"Farming is dying out in this state, say statisticians, census takers and People Who Know in High Places. And, indeed, the figures do look bad. "
"'There is no place just like this place anywhere near this place. For this must be The Place.' So said the sign on 'Whitey's restaurant' years ago. The sign is still there but now Whitey's is called The Place. It looks like a private outdoor party or a friendly country fair, convivial and joyous, relaxed, lots of fun, but it isn't private. It is a roadside restaurant, or rather an outdoor roast restaurant."
"MOST New Yorkers have doubtless forgotten it, but until a little more than three centuries ago the town of Southold, L.I., was the southernmost holding of New Haven Colony. It was bitter loss to New Haven when Southold was written out of the Royal Charter. The people of New Haven stewed for three years before they finally accepted the charter in 1665, without the property on Long Island. The people of Southold resisted the change for many years longer, petitioning the King to be left as part of Connecticut, and refusing to pay New York taxes."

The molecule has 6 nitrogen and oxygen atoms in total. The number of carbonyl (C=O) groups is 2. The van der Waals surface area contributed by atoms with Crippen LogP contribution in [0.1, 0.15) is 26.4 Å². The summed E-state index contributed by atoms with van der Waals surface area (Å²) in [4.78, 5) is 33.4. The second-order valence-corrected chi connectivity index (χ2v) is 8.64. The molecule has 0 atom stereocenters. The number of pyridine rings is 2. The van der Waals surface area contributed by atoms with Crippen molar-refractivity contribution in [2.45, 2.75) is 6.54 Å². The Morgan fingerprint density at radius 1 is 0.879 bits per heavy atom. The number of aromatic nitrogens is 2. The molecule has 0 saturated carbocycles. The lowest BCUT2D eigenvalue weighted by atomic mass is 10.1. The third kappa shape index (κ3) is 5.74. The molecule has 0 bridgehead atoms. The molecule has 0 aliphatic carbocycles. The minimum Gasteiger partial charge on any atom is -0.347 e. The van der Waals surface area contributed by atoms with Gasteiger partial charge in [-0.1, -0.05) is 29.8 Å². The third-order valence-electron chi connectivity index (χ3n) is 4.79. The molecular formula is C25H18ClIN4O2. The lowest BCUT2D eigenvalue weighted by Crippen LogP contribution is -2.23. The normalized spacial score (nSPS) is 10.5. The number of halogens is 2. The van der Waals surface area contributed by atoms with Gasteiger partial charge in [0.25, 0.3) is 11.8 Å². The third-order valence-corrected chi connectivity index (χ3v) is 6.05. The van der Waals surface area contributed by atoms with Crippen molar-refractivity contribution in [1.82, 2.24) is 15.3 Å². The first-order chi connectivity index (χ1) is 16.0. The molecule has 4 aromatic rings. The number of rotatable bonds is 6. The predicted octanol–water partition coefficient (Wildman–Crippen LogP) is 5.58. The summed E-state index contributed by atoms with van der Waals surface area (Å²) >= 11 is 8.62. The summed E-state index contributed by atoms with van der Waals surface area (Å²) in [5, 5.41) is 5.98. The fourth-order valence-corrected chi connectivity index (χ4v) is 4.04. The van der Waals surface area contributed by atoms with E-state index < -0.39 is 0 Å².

"Numerous converging and intersecting railways, extensive manufactures, and a considerable West-India commerce, contribute to the life and wealth of this beautiful city. Its suburbs are adorned with tasteful villas, and afford inviting drives and charming prospects. Of principal interest among its suburban attractions are the crags known as East and West Rocks — two bold and striking bluffs of trap-rock, lifting themselves, in magnificent array of opposition, about four hundred feet out of the plain which skirts the city. Their geological origin was probably some anomalous volcanic convulsion; and their grim heights may have sentinelled, in remote ages of our planet, the flow of the Connecticut River between their august feet to the Sound."
"The charm of these old houses lies in their intimate association with the history and growth of the colony, for they show a logical reason for their existence in that they were in accord with the needs and conditions of the times and answered the twofold purpose of clearing the forests and using the lumber to meet the demands of the settlers. Many of the old houses are gone and others are fast falling into decay, for the wooden buildings of the seventeenth and eighteenth centuries lack the durability of modern construction."
"Hills, rocks and trees, the restless sea, the gleaming sands, in all does Connecticut rejoice, for they are hers and have been her choice possessions in enduring beauty since time began. But wonderfully as nature has endowed her, she is far better known as the land of invention, the home of shrewdness, sagacity and cleverness than through her charms of sea and land. To the people far away, the word Connecticut suggests the quality and calibre of her men, the length and breadth of their achievements..."